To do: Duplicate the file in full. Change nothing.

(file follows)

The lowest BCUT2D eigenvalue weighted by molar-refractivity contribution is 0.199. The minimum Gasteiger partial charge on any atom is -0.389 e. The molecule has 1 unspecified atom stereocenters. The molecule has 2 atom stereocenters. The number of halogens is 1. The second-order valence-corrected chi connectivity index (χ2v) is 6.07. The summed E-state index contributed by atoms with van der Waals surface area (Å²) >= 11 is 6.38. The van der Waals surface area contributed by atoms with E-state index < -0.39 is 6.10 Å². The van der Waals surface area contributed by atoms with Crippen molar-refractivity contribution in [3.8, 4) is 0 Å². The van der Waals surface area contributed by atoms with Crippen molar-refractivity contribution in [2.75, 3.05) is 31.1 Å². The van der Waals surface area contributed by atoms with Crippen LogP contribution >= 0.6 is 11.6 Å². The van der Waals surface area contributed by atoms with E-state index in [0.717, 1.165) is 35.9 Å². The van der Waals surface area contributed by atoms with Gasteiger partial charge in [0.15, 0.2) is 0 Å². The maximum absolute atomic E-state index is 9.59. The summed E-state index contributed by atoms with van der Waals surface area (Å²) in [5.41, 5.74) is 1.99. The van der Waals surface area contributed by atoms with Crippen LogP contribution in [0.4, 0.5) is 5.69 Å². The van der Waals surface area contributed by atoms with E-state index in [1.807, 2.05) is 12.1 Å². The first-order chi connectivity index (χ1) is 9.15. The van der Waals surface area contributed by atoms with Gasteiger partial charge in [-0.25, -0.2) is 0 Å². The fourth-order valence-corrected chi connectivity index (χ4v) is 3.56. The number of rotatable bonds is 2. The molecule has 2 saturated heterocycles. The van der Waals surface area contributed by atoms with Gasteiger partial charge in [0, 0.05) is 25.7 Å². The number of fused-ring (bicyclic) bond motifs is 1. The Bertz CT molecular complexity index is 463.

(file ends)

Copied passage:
The lowest BCUT2D eigenvalue weighted by molar-refractivity contribution is 0.199. The minimum Gasteiger partial charge on any atom is -0.389 e. The molecule has 1 unspecified atom stereocenters. The molecule has 2 atom stereocenters. The number of halogens is 1. The second-order valence-corrected chi connectivity index (χ2v) is 6.07. The summed E-state index contributed by atoms with van der Waals surface area (Å²) >= 11 is 6.38. The van der Waals surface area contributed by atoms with E-state index < -0.39 is 6.10 Å². The van der Waals surface area contributed by atoms with Crippen molar-refractivity contribution in [3.8, 4) is 0 Å². The van der Waals surface area contributed by atoms with Crippen molar-refractivity contribution in [2.75, 3.05) is 31.1 Å². The van der Waals surface area contributed by atoms with Crippen LogP contribution >= 0.6 is 11.6 Å². The van der Waals surface area contributed by atoms with E-state index in [0.717, 1.165) is 35.9 Å². The van der Waals surface area contributed by atoms with Gasteiger partial charge in [0.15, 0.2) is 0 Å². The maximum absolute atomic E-state index is 9.59. The summed E-state index contributed by atoms with van der Waals surface area (Å²) in [5.41, 5.74) is 1.99. The van der Waals surface area contributed by atoms with Crippen LogP contribution in [0.4, 0.5) is 5.69 Å². The van der Waals surface area contributed by atoms with E-state index in [1.807, 2.05) is 12.1 Å². The first-order chi connectivity index (χ1) is 9.15. The van der Waals surface area contributed by atoms with Gasteiger partial charge in [-0.25, -0.2) is 0 Å². The fourth-order valence-corrected chi connectivity index (χ4v) is 3.56. The number of rotatable bonds is 2. The molecule has 2 saturated heterocycles. The van der Waals surface area contributed by atoms with Gasteiger partial charge in [0, 0.05) is 25.7 Å². The number of fused-ring (bicyclic) bond motifs is 1. The Bertz CT molecular complexity index is 463.